If you want to get “technical” about it, dentistry, is about 13,000 years old. However, while the fillings Neolithic peoples performed with only rocks and tar are impressive (and they are, jeez just imagine!), one would hardly make the case they form the basis of modern dental theory—which like modern chemistry, medicine, and many other fields, find their roots in the 18th and 19th centuries.
Ecology is not entirely different. Though Aristotle’s text “History of Animals” is one of the earliest biological texts, it wasn’t until the 18th century and later that works from Humboldt, Wallace, Linnaeus, Darwin, Vernandsky and many others formed the basis for the field of ecology as we know it—the literal definition of which we still bicker about. And it wasn’t until the 20th century, with the founding of the British Ecological Society (BES) in 1913 and the Ecological Society of America (ESA) in 1915, that ecology hit the big time.
Thanks to the combination of modern data science text mining methods and the nearly 100 year record of publications from ESA journals, authors Ji Yoon Kim, Gea-Jae Joo, and Yuno Do, have yielded a fascinating narrative of how ecological research has evolved over the past century. In their recent article, “Through 100 years of Ecological Society of America publications: development of ecological research topics and scientific collaborations,” published in Ecosphere, Kim and co-authors Joo and Do use modern text mining methods to scour the abstracts and titles of 22,179 publications from ESA journals, including Ecology (founded in 1920), Ecological Monographs (1931), Ecological Applications (1971), Frontiers in Ecology and the Environment (2003), and Ecosphere (2010). Their findings not only describe how the field has changed, but how it has been shaped by history and innovation.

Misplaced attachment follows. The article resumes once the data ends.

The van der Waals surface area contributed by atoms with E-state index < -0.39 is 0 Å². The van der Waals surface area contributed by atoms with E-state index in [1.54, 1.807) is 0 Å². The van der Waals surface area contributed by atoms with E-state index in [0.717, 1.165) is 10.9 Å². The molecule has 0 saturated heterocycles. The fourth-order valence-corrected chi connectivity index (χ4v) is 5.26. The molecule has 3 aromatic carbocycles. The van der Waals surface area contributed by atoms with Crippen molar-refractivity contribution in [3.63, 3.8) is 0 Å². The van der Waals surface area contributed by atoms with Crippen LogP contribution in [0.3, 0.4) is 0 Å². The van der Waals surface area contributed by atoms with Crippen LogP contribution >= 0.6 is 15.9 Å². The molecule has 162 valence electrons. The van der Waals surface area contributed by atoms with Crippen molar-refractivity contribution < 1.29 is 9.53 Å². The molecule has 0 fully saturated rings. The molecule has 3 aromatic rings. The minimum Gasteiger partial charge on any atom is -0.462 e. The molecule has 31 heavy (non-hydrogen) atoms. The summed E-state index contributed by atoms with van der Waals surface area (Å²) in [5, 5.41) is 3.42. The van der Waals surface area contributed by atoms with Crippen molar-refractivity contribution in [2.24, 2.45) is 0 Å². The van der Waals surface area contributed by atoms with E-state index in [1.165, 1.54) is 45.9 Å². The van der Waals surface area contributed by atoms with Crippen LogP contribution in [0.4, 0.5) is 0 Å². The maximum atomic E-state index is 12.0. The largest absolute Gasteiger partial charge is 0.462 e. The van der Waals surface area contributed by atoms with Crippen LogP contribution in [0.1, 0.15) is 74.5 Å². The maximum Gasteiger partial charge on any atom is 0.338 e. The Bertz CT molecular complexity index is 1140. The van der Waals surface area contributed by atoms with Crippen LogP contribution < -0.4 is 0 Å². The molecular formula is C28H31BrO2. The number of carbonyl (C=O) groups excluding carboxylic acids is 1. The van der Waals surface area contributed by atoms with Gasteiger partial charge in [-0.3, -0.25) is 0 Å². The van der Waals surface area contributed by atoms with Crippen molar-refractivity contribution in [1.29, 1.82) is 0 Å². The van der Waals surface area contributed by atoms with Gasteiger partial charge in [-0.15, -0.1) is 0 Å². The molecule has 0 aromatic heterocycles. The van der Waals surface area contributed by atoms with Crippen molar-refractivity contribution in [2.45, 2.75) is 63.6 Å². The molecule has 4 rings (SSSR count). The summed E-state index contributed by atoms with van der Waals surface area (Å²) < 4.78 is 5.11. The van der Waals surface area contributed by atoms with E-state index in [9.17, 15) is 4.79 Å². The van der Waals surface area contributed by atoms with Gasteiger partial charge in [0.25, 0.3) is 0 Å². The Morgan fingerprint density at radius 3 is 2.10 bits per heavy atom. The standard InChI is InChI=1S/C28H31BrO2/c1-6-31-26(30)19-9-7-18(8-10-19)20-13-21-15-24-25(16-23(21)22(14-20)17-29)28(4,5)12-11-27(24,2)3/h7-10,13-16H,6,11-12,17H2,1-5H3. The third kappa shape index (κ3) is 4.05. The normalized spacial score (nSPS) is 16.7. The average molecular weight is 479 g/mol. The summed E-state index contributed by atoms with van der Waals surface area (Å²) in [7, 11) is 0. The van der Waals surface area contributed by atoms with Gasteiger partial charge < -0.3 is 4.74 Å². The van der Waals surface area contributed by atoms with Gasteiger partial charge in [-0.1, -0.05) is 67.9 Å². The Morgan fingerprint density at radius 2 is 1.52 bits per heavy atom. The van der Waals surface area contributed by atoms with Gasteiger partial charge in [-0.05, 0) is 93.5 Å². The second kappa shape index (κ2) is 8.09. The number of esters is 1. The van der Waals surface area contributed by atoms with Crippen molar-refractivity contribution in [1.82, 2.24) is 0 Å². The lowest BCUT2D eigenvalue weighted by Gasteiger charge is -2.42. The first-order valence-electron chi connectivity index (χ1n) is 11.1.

THE BIG PICTURE
Using a network analysis approach called a word network map, the results show that ecological research over the preceding decade roughly clusters into four groups (the number in parentheses corresponds to the number of occurrences in a given abstracts/keywords for an article):
1) Population Ecology cluster (3578) – Including the keywords survival (1409), predator (1301), behavior (1118), mortality (1100), probability (879), selection (818), and movement (546). This cluster also included connections to the terms population dynamics, competition, predation, and behavior. The terms trait, stage, and risk have made recent ground in this cluster as well.
2) Conservation and Landscape Ecology (1976) included the terms management (1314), landscape (1337), estimate (1134), biodiversity (768), framework (718), and simulation (529). The terms restoration, ecosystem service, policy, scenario, and network, were all more recent.